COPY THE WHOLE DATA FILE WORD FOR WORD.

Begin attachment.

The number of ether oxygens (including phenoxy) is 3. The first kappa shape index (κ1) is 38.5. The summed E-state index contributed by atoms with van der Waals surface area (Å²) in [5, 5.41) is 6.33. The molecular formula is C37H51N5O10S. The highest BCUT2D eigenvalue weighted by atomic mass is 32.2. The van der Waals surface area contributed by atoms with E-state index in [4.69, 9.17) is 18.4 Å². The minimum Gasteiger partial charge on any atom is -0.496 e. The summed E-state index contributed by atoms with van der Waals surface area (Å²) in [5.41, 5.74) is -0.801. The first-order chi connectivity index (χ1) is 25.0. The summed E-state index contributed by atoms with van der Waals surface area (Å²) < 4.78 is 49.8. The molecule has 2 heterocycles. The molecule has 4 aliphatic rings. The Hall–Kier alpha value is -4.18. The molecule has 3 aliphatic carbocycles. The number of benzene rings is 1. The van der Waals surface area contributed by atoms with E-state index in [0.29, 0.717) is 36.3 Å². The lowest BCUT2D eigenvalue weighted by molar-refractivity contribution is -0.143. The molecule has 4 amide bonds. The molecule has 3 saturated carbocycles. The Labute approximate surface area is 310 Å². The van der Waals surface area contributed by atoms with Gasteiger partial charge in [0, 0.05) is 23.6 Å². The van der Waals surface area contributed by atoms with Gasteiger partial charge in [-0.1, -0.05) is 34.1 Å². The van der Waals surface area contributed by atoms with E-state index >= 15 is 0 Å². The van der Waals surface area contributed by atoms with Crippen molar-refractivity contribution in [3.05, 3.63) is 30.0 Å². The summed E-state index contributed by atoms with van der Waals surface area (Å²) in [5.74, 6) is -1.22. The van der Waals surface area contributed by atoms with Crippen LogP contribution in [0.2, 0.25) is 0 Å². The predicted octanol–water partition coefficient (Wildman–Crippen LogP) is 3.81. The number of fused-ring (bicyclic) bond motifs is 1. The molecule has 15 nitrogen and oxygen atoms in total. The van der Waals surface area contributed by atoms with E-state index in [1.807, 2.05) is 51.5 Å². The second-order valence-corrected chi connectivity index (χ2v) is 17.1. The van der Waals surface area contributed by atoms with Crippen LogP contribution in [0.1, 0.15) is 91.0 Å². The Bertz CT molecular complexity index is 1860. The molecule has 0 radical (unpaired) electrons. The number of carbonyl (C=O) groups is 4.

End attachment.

The number of ether oxygens (including phenoxy) is 3. The first kappa shape index (κ1) is 38.5. The summed E-state index contributed by atoms with van der Waals surface area (Å²) in [5, 5.41) is 6.33. The molecular formula is C37H51N5O10S. The highest BCUT2D eigenvalue weighted by atomic mass is 32.2. The van der Waals surface area contributed by atoms with E-state index in [4.69, 9.17) is 18.4 Å². The minimum Gasteiger partial charge on any atom is -0.496 e. The summed E-state index contributed by atoms with van der Waals surface area (Å²) in [5.41, 5.74) is -0.801. The first-order chi connectivity index (χ1) is 25.0. The summed E-state index contributed by atoms with van der Waals surface area (Å²) < 4.78 is 49.8. The molecule has 2 heterocycles. The molecule has 4 aliphatic rings. The Hall–Kier alpha value is -4.18. The molecule has 3 aliphatic carbocycles. The number of benzene rings is 1. The van der Waals surface area contributed by atoms with E-state index in [0.29, 0.717) is 36.3 Å². The lowest BCUT2D eigenvalue weighted by molar-refractivity contribution is -0.143. The molecule has 4 amide bonds. The molecule has 3 saturated carbocycles. The Labute approximate surface area is 310 Å². The van der Waals surface area contributed by atoms with Gasteiger partial charge in [0, 0.05) is 23.6 Å². The van der Waals surface area contributed by atoms with Gasteiger partial charge in [-0.1, -0.05) is 34.1 Å². The van der Waals surface area contributed by atoms with E-state index >= 15 is 0 Å². The van der Waals surface area contributed by atoms with Crippen molar-refractivity contribution in [3.05, 3.63) is 30.0 Å². The summed E-state index contributed by atoms with van der Waals surface area (Å²) in [5.74, 6) is -1.22. The van der Waals surface area contributed by atoms with Crippen LogP contribution in [0.2, 0.25) is 0 Å². The predicted octanol–water partition coefficient (Wildman–Crippen LogP) is 3.81. The number of fused-ring (bicyclic) bond motifs is 1. The molecule has 15 nitrogen and oxygen atoms in total. The van der Waals surface area contributed by atoms with E-state index in [1.807, 2.05) is 51.5 Å². The second-order valence-corrected chi connectivity index (χ2v) is 17.1. The van der Waals surface area contributed by atoms with Crippen LogP contribution in [0.1, 0.15) is 91.0 Å². The Bertz CT molecular complexity index is 1860. The molecule has 0 radical (unpaired) electrons. The number of carbonyl (C=O) groups is 4.